Rhinestoned: Bedazzled and Confused

Good morning!  Welcome into my home.  Please, have a seat.  So good of you to join me.  Don't mind that stain on the couch, it looks like it's wet and it also smells funny but it's totally dry.  Just sit right on it, you won't stick to it.  Watch TV, help yourself to some Cheetos®, add a few more stains to the couch, whatever.  I'll be over here typing words into my computer, but my helper monkey, Vito, will fetch you whatever you need, even if it's illegal.  He only asks that you spend a few moments delousing him in return.  There are few things more relaxing than delousing a monkey while watching daytime television, I strongly recommend you try it.

Owing to what has been something of a busy morning for me (meaning I actually had to put on pants and leave the house for a short period of time, which is a frightening proposition when you're an aspiring shut-in) the words you're reading may be somewhat disjointed and slipshod, like a homemade bamboo bicycle frame or an NYPD investigation of a driver-on-cyclist collision. Rest assured however that I will not be skimping on the inspirational stories, and a reader who was fortunate enough to meet the Lone Wolf informs me that as of late he has been "bedazzling his bike with 9,000 gems:"

He also deigned to pose for a portrait with the reader's friend, and it's shocking how much cooler the Lone Wolf's White Lotus of Truth is than than that MUSH Cannoli "collabo" fixie or whatever it is:

The reader even managed to gain some rare insight into the Lone Wolf's creative process:

Also, food for thought, I asked Lone Wolf if he sits in silence as he bedazzles or if he listens to some sort of music. Totally no shock, but he says he does it in silence.

I usually listen to classic Madonna while self-administering mani-pedis with lackluster results, and  clearly I would be well-advised to follow the Lone Wolf's example and work in an atmosphere that was more conducive to quiet contemplation.  I may try it when I move on to bedazzling the crotches of all my bib shorts.  (The insides of the crotches, of course.)

Meanwhile, in Portland, another reader tells me that educators are finally challenging the white hegemony inherent in the peanut butter and jelly sandwich:

Evidently, the problem is that too many children feel alienated by this Western imperialist luncheon food:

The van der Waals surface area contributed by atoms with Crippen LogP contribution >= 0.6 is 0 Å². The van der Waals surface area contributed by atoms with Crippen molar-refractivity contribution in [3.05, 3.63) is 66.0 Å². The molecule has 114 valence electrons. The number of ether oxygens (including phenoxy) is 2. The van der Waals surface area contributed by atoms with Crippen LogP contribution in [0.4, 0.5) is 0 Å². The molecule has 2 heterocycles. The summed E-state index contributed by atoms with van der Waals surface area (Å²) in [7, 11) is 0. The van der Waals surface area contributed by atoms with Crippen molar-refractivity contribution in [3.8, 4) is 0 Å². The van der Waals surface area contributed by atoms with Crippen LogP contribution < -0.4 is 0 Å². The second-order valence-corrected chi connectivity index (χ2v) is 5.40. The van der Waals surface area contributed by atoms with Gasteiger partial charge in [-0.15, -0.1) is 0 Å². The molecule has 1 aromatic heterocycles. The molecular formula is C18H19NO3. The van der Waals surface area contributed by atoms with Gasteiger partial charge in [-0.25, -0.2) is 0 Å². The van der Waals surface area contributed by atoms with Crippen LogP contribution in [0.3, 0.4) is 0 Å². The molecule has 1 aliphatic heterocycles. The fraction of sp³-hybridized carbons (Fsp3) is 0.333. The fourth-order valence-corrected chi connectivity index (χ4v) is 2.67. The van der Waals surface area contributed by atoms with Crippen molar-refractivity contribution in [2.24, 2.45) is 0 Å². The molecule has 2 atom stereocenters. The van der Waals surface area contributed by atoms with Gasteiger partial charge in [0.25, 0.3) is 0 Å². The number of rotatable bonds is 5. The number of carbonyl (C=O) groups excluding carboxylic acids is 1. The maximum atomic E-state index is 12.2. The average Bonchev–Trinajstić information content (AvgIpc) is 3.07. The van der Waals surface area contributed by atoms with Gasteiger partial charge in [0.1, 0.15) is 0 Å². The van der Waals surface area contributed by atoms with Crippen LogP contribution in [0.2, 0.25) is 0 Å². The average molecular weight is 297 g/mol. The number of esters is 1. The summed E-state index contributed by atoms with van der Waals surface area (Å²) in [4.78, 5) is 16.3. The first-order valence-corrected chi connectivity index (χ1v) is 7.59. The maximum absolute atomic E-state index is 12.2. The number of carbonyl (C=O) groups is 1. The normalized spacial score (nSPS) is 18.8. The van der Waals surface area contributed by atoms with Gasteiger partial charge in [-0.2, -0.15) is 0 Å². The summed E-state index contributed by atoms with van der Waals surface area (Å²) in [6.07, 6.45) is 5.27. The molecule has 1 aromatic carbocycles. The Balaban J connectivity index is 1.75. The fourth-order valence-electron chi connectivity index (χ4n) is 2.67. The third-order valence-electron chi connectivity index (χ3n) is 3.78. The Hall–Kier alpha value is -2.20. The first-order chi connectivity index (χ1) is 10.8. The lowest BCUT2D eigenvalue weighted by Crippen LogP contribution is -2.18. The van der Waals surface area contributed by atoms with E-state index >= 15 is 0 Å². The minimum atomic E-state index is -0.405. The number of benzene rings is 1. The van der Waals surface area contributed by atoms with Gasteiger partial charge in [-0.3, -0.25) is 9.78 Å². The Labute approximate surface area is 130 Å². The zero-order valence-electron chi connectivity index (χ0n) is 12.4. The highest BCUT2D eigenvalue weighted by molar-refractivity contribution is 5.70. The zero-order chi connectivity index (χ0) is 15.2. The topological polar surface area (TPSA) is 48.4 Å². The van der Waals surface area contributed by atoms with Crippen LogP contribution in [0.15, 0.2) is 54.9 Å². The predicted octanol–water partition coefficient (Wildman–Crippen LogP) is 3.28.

“What about Somali or Hispanic students, who might not eat sandwiches?” says Gutierrez, principal at Harvey Scott K-8 School, a diverse school of 500 students in Northeast Portland’s Cully neighborhood.

“Another way would be to say: ‘Americans eat peanut butter and jelly, do you have anything like that?’ Let them tell you. Maybe they eat torta. Or pita.”

Yes, one culture's white bread is another culture's "white privilege:"

Through intensive staff trainings, frequent staff meetings, classroom observations and other initiatives, the premise is that if educators can understand their own “white privilege,” then they can change their teaching practices to boost minority students’ performance.

It's a good thing the people of Portland have the courage to expose these elitist schoolteachers for the one-percenters that they are, and when the revolution comes I hope that they're the first ones with their backs against the wall and their tongues stuck to the roofs of their mouths because they've been gorging themselves on haute cuisine like PB&J sandwiches.  If I was a painter I'd render the Lone Wolf as a pan-cultural deity with many arms, dispensing tortas and pitas and falafels and peanut butter and jelly sandwiches to all the children of the world as he smiles beatifically with the bedazzled disc wheel of his Lotus creating a halo effect behind his head.  But I'm not an artist, so instead here's a picture of a naked lady on a recumbent bicycle:

Of course, by censoring a naked woman on a recumbent we attempt to mute her seductive power, but we do so in vain.  Similarly, yet another reader tells me there are people out there who think you can keep things from getting stolen by putting tape on them, which is similarly futile: